Have you ever felt drawn to answer a certain way, despite knowing nothing about the information? Have you ever gone out of your way to use a certain brand of a product, despite never using that product before?
Those unexplained actions are probably due to the mere exposure effect and implicit memory. The mere exposure effect manifests as you preferring something that you’ve seen before, even if you don’t remember seeing it before. Think about going to the grocery store for the very first time after going to college. You desperately need toilet paper, but your mom isn’t picking up the phone and you have no idea what your family uses at home. You survey the aisle and eventually decide on a brand seemingly at random, but you later find out that that is in fact the toilet paper you use at home.
As for a more scientific example, the article “Foolish Familiarity” posted by the Association for Psychological Science talks about a study conducted in which participants were asked to play a difficult and boring game. After that, the participants were told the next round would be for a prize, and then given the choice between two more games to play. One of the games had a very similar logo to the first game, and the researchers told the participants that they would likely lose and thus not get the prize. Despite that, the participants still chose to try their hand at the harder game with the similar logo due to the subconscious familiarity of the logo (https://www.psychologicalscience.org/publications/observer/obsonline/foolish-familiarity.html.)
This is a classic example of the mere exposure effect. The participants likely did not closely examine the game logos before playing, and they had no knowledge of what the familiar logo game would be like, but they still chose to play it. They ignored the warnings from the researchers that they likely would lose the game and not receive the prize, and the mere exposure effect won out. Furthermore, the study showed that time pressure would increase this effect, highlighting the natural instinct of humans to choose what is familiar over what is better.
This study also connects to implicit memory. Implicit memory is the way that memory influences your behavior without you realizing it. So these participants most likely subconsciously remembered the logo, and even possibly tied the difficulty of the first game to the described difficulty of the second, similar game.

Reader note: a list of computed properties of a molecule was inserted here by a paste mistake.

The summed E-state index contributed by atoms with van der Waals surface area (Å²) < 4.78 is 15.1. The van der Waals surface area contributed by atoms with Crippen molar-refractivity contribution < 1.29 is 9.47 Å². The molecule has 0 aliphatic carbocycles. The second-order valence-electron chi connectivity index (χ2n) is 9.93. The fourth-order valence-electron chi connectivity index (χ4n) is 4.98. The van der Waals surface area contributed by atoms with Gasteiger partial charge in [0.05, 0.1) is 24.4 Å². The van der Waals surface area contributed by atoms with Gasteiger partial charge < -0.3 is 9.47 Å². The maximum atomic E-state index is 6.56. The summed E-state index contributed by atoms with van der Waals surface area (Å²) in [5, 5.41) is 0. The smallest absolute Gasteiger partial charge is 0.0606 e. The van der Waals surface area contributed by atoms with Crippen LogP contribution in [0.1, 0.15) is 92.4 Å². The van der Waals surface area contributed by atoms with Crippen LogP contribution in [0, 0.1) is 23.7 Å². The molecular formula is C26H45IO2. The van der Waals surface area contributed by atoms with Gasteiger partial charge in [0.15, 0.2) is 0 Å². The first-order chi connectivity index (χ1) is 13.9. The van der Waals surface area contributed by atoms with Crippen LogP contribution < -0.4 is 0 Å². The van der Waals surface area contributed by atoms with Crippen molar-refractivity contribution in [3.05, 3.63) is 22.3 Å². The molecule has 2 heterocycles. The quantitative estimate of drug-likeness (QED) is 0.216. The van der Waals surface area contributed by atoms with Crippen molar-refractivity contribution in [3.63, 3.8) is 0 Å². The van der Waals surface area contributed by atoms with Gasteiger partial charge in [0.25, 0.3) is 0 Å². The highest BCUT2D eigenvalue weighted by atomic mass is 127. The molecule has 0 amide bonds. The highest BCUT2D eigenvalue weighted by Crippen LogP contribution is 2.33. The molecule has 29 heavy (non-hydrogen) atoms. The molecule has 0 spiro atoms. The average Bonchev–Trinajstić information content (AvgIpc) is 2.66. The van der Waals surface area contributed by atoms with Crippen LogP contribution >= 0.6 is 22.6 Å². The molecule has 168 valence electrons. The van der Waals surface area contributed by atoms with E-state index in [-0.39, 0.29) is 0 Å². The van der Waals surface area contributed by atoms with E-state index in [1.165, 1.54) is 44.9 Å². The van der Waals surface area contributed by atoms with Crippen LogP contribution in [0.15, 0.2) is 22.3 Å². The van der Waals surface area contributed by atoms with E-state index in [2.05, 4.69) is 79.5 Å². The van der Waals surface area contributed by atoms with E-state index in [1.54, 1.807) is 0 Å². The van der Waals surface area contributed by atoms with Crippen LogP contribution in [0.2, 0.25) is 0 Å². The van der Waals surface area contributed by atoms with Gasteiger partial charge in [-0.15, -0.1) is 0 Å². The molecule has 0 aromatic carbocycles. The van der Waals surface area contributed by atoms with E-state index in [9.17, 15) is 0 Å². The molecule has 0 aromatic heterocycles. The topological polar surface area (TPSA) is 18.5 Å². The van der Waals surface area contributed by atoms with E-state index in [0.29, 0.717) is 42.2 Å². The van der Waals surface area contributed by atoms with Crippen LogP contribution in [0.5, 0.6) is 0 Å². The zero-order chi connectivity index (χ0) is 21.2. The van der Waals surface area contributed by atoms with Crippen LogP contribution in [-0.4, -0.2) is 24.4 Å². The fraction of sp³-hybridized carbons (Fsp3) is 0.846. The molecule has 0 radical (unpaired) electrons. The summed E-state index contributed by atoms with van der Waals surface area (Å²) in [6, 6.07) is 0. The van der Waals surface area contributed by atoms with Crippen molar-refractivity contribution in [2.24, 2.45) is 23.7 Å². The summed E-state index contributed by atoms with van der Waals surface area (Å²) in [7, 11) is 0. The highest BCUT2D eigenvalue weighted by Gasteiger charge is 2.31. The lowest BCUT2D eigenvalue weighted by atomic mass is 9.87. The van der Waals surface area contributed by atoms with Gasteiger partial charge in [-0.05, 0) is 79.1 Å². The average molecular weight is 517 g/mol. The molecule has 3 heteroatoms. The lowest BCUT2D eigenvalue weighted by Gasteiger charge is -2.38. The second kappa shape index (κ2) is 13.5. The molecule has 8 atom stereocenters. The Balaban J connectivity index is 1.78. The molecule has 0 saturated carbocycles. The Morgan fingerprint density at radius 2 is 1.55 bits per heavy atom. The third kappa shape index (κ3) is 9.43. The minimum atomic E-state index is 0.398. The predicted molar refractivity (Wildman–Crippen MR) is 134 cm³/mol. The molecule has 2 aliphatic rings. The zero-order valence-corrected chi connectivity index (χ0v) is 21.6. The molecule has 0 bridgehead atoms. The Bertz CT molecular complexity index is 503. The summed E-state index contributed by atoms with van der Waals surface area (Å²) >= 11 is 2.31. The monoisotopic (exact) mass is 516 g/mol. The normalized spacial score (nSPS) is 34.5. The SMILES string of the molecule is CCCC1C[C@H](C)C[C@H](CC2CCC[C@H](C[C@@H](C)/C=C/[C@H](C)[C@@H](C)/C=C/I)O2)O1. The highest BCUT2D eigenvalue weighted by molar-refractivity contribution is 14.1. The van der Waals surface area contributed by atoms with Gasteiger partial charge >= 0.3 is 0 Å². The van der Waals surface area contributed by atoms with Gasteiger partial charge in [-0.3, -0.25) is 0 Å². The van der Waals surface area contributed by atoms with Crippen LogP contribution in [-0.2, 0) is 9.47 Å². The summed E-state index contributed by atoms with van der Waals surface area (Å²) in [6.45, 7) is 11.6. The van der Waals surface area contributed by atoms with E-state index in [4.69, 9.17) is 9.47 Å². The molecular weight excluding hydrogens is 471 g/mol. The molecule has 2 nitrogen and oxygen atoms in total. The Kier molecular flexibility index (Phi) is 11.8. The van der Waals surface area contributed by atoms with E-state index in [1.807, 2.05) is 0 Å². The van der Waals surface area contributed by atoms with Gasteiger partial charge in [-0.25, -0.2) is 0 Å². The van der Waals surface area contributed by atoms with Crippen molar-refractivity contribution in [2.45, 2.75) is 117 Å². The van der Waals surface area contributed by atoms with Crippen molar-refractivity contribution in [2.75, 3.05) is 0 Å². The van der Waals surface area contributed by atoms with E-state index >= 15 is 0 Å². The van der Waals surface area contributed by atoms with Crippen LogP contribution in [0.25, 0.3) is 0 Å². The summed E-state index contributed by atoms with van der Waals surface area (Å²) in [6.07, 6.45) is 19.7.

Implicit memory is also connected to a phenomenon called the “illusion of truth.” The illusion of truth is an effect of implicit memory in which claims that are familiar end up seeming more plausible or even true. In fact, in one study, participants were shown statements and asked if they were true or false. If the participant had been shown a false statement beforehand and even were explicitly told that it was false, they would still say it was true simply out of familiarity (https://exploringyourmind.com/illusion-of-truth/.)
That study is a perfect example of the illusion of truth, as the participants were explicitly told a statement was false, but would still say it was true later. I think it’s amazing how strongly the human brain latches onto familiar items and information despite blatant indications that that is not correct or the right and practical choice. I am absolutely positive that many of us, myself included, have answered incorrectly on a multiple choice exam because we’ve seen the one answer option that just seems so right but turns out to be so, so painfully wrong.
These articles perfectly illustrate the concepts of the mere exposure effect and the illusion of truth. I thought that the authors’ explanations of the concepts, along with the study examples to back them up, truly encapsulated these tricks that the human brain plays on us. I personally find it a little unsettling that my brain betrays me like this, but I do understand the base instincts that allowed for the mental adaptation to occur. Hopefully with our new cognitive psychology-approved study tips from class we can escape the mere exposure effect and the illusion of truth, but I guess we’ll find out!